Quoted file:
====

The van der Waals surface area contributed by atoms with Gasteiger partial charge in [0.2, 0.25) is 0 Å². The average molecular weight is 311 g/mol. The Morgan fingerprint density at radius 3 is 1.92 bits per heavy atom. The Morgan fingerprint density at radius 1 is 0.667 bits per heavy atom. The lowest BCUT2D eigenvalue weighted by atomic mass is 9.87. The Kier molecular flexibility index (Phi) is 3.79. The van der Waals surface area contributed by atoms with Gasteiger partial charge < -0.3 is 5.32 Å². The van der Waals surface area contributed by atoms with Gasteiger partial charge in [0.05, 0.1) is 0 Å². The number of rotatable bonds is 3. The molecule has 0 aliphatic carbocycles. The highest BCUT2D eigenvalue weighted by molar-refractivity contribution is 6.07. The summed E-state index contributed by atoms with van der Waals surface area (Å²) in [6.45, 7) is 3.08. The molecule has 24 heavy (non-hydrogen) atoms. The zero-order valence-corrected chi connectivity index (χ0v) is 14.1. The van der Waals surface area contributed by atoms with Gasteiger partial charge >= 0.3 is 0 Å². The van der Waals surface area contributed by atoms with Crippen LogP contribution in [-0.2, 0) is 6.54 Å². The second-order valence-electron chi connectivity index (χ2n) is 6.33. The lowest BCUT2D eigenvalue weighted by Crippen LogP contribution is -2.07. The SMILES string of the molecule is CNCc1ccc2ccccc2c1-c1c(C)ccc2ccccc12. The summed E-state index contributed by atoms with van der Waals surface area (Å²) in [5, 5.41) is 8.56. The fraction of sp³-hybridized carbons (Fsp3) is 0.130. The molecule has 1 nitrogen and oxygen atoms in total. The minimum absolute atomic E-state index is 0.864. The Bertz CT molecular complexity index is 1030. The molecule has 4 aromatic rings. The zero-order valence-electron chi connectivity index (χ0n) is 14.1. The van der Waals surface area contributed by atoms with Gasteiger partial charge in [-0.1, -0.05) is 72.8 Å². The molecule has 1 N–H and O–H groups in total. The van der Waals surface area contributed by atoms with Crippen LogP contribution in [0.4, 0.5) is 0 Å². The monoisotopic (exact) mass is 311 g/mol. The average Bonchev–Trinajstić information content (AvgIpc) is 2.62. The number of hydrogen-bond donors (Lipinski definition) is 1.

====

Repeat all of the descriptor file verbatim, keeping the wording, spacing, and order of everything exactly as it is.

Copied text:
The van der Waals surface area contributed by atoms with Gasteiger partial charge in [0.2, 0.25) is 0 Å². The average molecular weight is 311 g/mol. The Morgan fingerprint density at radius 3 is 1.92 bits per heavy atom. The Morgan fingerprint density at radius 1 is 0.667 bits per heavy atom. The lowest BCUT2D eigenvalue weighted by atomic mass is 9.87. The Kier molecular flexibility index (Phi) is 3.79. The van der Waals surface area contributed by atoms with Gasteiger partial charge < -0.3 is 5.32 Å². The van der Waals surface area contributed by atoms with Gasteiger partial charge in [0.05, 0.1) is 0 Å². The number of rotatable bonds is 3. The molecule has 0 aliphatic carbocycles. The highest BCUT2D eigenvalue weighted by molar-refractivity contribution is 6.07. The summed E-state index contributed by atoms with van der Waals surface area (Å²) in [6.45, 7) is 3.08. The molecule has 24 heavy (non-hydrogen) atoms. The zero-order valence-corrected chi connectivity index (χ0v) is 14.1. The van der Waals surface area contributed by atoms with Gasteiger partial charge >= 0.3 is 0 Å². The van der Waals surface area contributed by atoms with Crippen LogP contribution in [-0.2, 0) is 6.54 Å². The second-order valence-electron chi connectivity index (χ2n) is 6.33. The lowest BCUT2D eigenvalue weighted by Crippen LogP contribution is -2.07. The SMILES string of the molecule is CNCc1ccc2ccccc2c1-c1c(C)ccc2ccccc12. The summed E-state index contributed by atoms with van der Waals surface area (Å²) in [5, 5.41) is 8.56. The fraction of sp³-hybridized carbons (Fsp3) is 0.130. The molecule has 1 nitrogen and oxygen atoms in total. The minimum absolute atomic E-state index is 0.864. The Bertz CT molecular complexity index is 1030. The molecule has 4 aromatic rings. The zero-order valence-electron chi connectivity index (χ0n) is 14.1. The van der Waals surface area contributed by atoms with Gasteiger partial charge in [-0.1, -0.05) is 72.8 Å². The molecule has 1 N–H and O–H groups in total. The van der Waals surface area contributed by atoms with Crippen LogP contribution in [0.4, 0.5) is 0 Å². The monoisotopic (exact) mass is 311 g/mol. The average Bonchev–Trinajstić information content (AvgIpc) is 2.62. The number of hydrogen-bond donors (Lipinski definition) is 1.